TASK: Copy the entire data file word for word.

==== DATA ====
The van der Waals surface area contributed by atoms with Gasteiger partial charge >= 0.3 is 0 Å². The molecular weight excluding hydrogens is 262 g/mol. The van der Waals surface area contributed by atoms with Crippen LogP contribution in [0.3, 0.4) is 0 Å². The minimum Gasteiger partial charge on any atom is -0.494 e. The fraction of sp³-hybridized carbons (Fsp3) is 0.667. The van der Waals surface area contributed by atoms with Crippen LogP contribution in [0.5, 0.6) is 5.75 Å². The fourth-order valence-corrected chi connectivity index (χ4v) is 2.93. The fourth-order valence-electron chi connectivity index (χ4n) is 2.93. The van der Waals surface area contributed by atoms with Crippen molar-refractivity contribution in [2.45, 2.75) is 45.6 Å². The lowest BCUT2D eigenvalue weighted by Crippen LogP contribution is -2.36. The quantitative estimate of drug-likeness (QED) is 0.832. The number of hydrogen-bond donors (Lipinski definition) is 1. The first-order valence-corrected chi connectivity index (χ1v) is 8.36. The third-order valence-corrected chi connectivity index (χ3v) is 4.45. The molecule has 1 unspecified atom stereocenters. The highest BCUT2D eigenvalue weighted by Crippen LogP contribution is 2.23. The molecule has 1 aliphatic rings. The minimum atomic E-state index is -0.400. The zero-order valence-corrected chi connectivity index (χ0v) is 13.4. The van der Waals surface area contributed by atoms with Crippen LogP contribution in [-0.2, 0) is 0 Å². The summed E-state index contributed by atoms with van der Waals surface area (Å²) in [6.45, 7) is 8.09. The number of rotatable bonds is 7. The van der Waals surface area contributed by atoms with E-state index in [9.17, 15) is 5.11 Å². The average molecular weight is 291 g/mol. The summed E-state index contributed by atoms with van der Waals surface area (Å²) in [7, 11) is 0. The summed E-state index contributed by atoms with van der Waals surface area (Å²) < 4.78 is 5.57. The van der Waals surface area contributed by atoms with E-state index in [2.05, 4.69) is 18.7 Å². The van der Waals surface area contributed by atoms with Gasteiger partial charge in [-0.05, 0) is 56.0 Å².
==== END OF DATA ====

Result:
The van der Waals surface area contributed by atoms with Gasteiger partial charge >= 0.3 is 0 Å². The molecular weight excluding hydrogens is 262 g/mol. The van der Waals surface area contributed by atoms with Crippen LogP contribution in [0.3, 0.4) is 0 Å². The minimum Gasteiger partial charge on any atom is -0.494 e. The fraction of sp³-hybridized carbons (Fsp3) is 0.667. The van der Waals surface area contributed by atoms with Crippen LogP contribution in [0.5, 0.6) is 5.75 Å². The fourth-order valence-corrected chi connectivity index (χ4v) is 2.93. The fourth-order valence-electron chi connectivity index (χ4n) is 2.93. The van der Waals surface area contributed by atoms with Crippen molar-refractivity contribution in [2.45, 2.75) is 45.6 Å². The lowest BCUT2D eigenvalue weighted by Crippen LogP contribution is -2.36. The quantitative estimate of drug-likeness (QED) is 0.832. The number of hydrogen-bond donors (Lipinski definition) is 1. The first-order valence-corrected chi connectivity index (χ1v) is 8.36. The third-order valence-corrected chi connectivity index (χ3v) is 4.45. The molecule has 1 unspecified atom stereocenters. The highest BCUT2D eigenvalue weighted by Crippen LogP contribution is 2.23. The molecule has 1 aliphatic rings. The minimum atomic E-state index is -0.400. The zero-order valence-corrected chi connectivity index (χ0v) is 13.4. The van der Waals surface area contributed by atoms with Crippen LogP contribution in [-0.2, 0) is 0 Å². The summed E-state index contributed by atoms with van der Waals surface area (Å²) in [6.45, 7) is 8.09. The number of rotatable bonds is 7. The van der Waals surface area contributed by atoms with E-state index in [9.17, 15) is 5.11 Å². The average molecular weight is 291 g/mol. The summed E-state index contributed by atoms with van der Waals surface area (Å²) in [7, 11) is 0. The summed E-state index contributed by atoms with van der Waals surface area (Å²) < 4.78 is 5.57. The van der Waals surface area contributed by atoms with E-state index in [2.05, 4.69) is 18.7 Å². The van der Waals surface area contributed by atoms with Gasteiger partial charge in [-0.05, 0) is 56.0 Å².